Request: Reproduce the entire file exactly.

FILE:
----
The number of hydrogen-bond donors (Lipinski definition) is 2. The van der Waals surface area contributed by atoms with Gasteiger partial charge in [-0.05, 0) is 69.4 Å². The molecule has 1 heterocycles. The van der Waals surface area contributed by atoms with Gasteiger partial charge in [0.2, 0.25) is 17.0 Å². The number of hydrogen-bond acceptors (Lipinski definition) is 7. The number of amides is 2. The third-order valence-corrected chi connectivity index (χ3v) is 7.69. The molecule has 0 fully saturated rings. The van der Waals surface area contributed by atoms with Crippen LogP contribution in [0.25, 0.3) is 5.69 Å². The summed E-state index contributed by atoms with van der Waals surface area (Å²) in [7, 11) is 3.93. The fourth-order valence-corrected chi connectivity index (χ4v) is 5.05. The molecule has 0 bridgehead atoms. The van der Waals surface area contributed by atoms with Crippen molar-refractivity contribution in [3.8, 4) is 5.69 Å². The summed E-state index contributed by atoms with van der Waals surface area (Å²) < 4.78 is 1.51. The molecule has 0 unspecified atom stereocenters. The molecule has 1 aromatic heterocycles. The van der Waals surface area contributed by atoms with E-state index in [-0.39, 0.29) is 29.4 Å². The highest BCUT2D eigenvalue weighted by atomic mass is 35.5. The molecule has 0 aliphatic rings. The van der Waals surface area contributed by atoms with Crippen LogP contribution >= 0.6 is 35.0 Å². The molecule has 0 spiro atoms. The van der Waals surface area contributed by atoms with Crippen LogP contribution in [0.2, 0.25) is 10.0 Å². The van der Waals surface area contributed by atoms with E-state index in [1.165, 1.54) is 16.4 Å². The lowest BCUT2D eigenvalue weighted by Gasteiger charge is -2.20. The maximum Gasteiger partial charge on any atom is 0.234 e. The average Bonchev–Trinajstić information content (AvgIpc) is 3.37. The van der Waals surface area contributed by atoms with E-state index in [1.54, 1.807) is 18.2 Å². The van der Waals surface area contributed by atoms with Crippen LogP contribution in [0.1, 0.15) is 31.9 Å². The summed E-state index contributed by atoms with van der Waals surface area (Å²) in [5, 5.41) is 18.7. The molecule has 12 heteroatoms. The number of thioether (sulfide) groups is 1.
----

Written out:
The number of hydrogen-bond donors (Lipinski definition) is 2. The van der Waals surface area contributed by atoms with Gasteiger partial charge in [-0.05, 0) is 69.4 Å². The molecule has 1 heterocycles. The van der Waals surface area contributed by atoms with Gasteiger partial charge in [0.2, 0.25) is 17.0 Å². The number of hydrogen-bond acceptors (Lipinski definition) is 7. The number of amides is 2. The third-order valence-corrected chi connectivity index (χ3v) is 7.69. The molecule has 0 fully saturated rings. The van der Waals surface area contributed by atoms with Crippen LogP contribution in [0.25, 0.3) is 5.69 Å². The summed E-state index contributed by atoms with van der Waals surface area (Å²) in [7, 11) is 3.93. The fourth-order valence-corrected chi connectivity index (χ4v) is 5.05. The molecule has 0 bridgehead atoms. The van der Waals surface area contributed by atoms with Crippen molar-refractivity contribution in [3.8, 4) is 5.69 Å². The summed E-state index contributed by atoms with van der Waals surface area (Å²) < 4.78 is 1.51. The molecule has 0 unspecified atom stereocenters. The molecule has 1 aromatic heterocycles. The van der Waals surface area contributed by atoms with E-state index in [-0.39, 0.29) is 29.4 Å². The highest BCUT2D eigenvalue weighted by atomic mass is 35.5. The molecule has 0 aliphatic rings. The van der Waals surface area contributed by atoms with Crippen LogP contribution >= 0.6 is 35.0 Å². The molecule has 0 spiro atoms. The van der Waals surface area contributed by atoms with Crippen LogP contribution in [0.2, 0.25) is 10.0 Å². The van der Waals surface area contributed by atoms with E-state index in [1.165, 1.54) is 16.4 Å². The lowest BCUT2D eigenvalue weighted by Gasteiger charge is -2.20. The maximum Gasteiger partial charge on any atom is 0.234 e. The average Bonchev–Trinajstić information content (AvgIpc) is 3.37. The van der Waals surface area contributed by atoms with E-state index in [1.54, 1.807) is 18.2 Å². The van der Waals surface area contributed by atoms with Crippen LogP contribution in [0.1, 0.15) is 31.9 Å². The summed E-state index contributed by atoms with van der Waals surface area (Å²) in [5, 5.41) is 18.7. The molecule has 12 heteroatoms. The number of thioether (sulfide) groups is 1.